But having a calendar is useless unless you check it. Make it part of your event planning and promotion checklist.

Wishing a Happy Passover to those who celebrate. It’s on my calendar!

 

About Deborah Brody

Deborah Brody writes and edits anything related to marketing communications. Most blog posts are written under the influence of caffeine.

Are your events drawing fewer people?

16 Oct
2012
by Deborah Brody, posted in Communication, Event marketing   |  No Comments

Last week, I attended an event and the complaint from the organizers is that fewer and fewer people are attending. Now part of this particular group’s situation has to do with poor publicity.  In fact, their attendance has dwindled to such an extent that they have had to change venues. Today I attended another event (different group), same problem: fewer people.

If you are organizing an event that has been losing audience, you may want to ask yourself these questions:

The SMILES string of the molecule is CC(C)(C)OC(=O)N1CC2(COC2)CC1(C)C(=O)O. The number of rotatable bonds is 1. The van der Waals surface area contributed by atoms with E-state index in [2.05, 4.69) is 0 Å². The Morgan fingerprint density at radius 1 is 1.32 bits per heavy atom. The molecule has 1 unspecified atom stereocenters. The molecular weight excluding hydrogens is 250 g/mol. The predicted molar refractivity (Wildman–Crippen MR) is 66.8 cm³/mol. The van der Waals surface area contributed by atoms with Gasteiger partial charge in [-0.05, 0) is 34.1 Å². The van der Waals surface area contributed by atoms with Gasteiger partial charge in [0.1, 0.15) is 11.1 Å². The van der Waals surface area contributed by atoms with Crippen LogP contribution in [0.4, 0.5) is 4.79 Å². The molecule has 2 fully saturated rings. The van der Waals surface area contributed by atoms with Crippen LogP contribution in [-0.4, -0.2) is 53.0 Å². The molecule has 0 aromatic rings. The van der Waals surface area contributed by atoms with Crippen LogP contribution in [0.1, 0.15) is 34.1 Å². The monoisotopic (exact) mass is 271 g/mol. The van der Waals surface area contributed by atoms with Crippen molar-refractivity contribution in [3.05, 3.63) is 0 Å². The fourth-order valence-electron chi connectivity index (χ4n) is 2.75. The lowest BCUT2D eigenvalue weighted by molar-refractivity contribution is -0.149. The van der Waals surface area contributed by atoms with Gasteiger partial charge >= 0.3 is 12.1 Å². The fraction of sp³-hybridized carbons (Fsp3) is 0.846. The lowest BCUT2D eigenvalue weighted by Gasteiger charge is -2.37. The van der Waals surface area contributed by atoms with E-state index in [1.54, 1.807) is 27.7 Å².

Is your publicity reaching new/bigger audiences?

Obviously, if few people know you are having an event, few people will attend. As a communicator, you have to evaluate where you are publicizing your event, and whether you are attracting enough people. Moreover, if you are trying to expand the amount of people at your events, you are going to have to experiment with new ways of publicizing the event. If you can only count on your core group, you don’t have a recipe for growth.

Is your program good?

There are just so many times I can go to a social media event. I have heard lots of it before. Nothing new there. Programming content counts. Doing a boring event or having the same speakers is not going to draw a new or bigger crowd.

What else is going on that day?

This is about the importance of timing. If you are having an event, and there is a presidential debate going on that evening, you are forcing people to choose, and you may lose. Also, what time of day is your event? Have you experimented with other times?

How good was your last event?